Pulled from our 2016 national survey on aphasia awareness.

  • 84.5% of people have never heard the term “Aphasia.”
  • 8.8% of people have heard of aphasia and can identify it as a language disorder.
  • 34.7% of people that are “aphasia aware” either have aphasia or know someone that does.
  • 31% of people agree or give a neutral response to the statement: “If a person has difficulties with speech, they also have intellectual deficiencies.”
  • 84.1% of people make a connection between stroke and brain injury and difficulties with communication.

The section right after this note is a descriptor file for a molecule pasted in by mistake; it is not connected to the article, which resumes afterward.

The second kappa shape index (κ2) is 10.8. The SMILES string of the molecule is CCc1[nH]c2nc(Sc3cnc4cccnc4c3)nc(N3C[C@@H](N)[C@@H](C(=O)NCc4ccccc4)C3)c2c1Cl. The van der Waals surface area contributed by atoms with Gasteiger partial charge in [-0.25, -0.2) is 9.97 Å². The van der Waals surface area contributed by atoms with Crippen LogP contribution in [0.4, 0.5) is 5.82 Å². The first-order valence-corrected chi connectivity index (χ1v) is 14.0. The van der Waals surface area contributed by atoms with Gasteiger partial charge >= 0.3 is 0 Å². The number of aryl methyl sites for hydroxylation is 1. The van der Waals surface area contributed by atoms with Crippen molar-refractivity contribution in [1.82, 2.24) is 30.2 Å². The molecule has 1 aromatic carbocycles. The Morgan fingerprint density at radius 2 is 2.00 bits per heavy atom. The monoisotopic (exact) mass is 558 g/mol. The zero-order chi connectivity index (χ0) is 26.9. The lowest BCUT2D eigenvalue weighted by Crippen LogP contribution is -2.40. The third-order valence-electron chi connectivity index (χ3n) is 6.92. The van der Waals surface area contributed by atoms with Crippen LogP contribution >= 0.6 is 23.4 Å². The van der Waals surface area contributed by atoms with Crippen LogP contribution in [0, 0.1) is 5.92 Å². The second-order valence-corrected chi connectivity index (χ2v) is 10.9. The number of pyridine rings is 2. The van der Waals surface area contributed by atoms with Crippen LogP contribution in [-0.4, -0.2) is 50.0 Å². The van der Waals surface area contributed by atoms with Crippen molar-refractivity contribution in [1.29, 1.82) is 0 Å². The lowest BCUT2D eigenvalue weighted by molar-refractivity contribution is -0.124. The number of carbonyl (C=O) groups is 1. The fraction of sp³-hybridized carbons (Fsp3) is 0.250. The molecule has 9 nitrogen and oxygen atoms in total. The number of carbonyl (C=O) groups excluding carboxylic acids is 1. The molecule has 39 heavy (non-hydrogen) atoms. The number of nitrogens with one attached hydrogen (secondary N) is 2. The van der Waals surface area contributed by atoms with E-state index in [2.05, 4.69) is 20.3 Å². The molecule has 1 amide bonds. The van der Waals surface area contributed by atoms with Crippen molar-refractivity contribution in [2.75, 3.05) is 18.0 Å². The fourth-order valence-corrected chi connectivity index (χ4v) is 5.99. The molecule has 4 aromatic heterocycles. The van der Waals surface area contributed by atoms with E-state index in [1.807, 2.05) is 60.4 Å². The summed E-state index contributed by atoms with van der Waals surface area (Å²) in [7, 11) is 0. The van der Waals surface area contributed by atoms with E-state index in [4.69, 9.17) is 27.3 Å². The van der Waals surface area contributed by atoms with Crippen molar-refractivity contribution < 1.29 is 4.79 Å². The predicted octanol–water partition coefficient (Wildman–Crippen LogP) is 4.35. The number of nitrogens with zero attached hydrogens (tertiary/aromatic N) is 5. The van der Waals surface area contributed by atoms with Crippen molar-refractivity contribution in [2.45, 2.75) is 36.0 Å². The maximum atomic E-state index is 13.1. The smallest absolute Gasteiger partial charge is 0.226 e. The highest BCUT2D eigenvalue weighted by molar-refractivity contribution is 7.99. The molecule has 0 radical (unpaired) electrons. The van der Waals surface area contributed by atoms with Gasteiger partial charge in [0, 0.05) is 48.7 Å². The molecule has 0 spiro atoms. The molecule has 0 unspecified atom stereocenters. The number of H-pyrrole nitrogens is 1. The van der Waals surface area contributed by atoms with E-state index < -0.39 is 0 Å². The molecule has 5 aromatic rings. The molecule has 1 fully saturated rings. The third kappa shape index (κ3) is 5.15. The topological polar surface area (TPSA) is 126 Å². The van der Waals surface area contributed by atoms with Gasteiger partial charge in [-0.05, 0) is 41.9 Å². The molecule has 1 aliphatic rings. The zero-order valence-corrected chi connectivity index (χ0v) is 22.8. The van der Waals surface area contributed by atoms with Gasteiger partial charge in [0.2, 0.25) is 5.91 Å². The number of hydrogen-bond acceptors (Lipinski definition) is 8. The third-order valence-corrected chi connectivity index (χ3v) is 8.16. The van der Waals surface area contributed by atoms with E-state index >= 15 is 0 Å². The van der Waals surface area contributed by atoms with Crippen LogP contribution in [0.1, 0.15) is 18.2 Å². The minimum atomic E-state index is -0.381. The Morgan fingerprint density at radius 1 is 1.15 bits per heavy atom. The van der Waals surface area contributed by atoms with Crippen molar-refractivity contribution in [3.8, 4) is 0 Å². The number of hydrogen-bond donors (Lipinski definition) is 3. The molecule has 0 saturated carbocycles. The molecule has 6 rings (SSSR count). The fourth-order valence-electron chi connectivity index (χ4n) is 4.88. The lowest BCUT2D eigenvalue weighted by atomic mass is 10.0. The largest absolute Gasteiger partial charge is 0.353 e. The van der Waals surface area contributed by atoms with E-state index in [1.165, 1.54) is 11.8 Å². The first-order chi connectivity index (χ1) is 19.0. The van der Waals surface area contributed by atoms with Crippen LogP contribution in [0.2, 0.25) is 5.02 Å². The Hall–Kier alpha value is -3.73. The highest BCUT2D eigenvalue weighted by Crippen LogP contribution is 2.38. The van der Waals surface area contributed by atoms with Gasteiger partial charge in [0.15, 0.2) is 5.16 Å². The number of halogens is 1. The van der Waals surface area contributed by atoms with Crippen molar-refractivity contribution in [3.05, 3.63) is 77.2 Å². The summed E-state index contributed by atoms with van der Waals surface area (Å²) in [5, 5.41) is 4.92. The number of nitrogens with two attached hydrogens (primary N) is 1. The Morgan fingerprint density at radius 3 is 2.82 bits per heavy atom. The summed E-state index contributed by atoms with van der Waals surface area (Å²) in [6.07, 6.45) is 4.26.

• 15.3% of people recall first hearing about aphasia from newspapers, magazines or online publications.


  • More people have aphasia than have many other common conditions, includingcerebral palsy, multiple sclerosis, Parkinson’s disease, or muscular dystrophy.
  • Stroke is a leading cause of long-term disability.
  • Stroke is the 3rd leading cause of death in the USA and Great Britain, after heart disease and cancer.
  • About 5,000,000 people survived strokes in the USA.
  • About 750,000 strokes occur each year in the USA.
  • About 1 third (225,000) of strokes result in aphasia.
  • There are at least 2,000,000 people in the USA with aphasia.
  • There are at least 250,000 people in Great Britain with aphasia.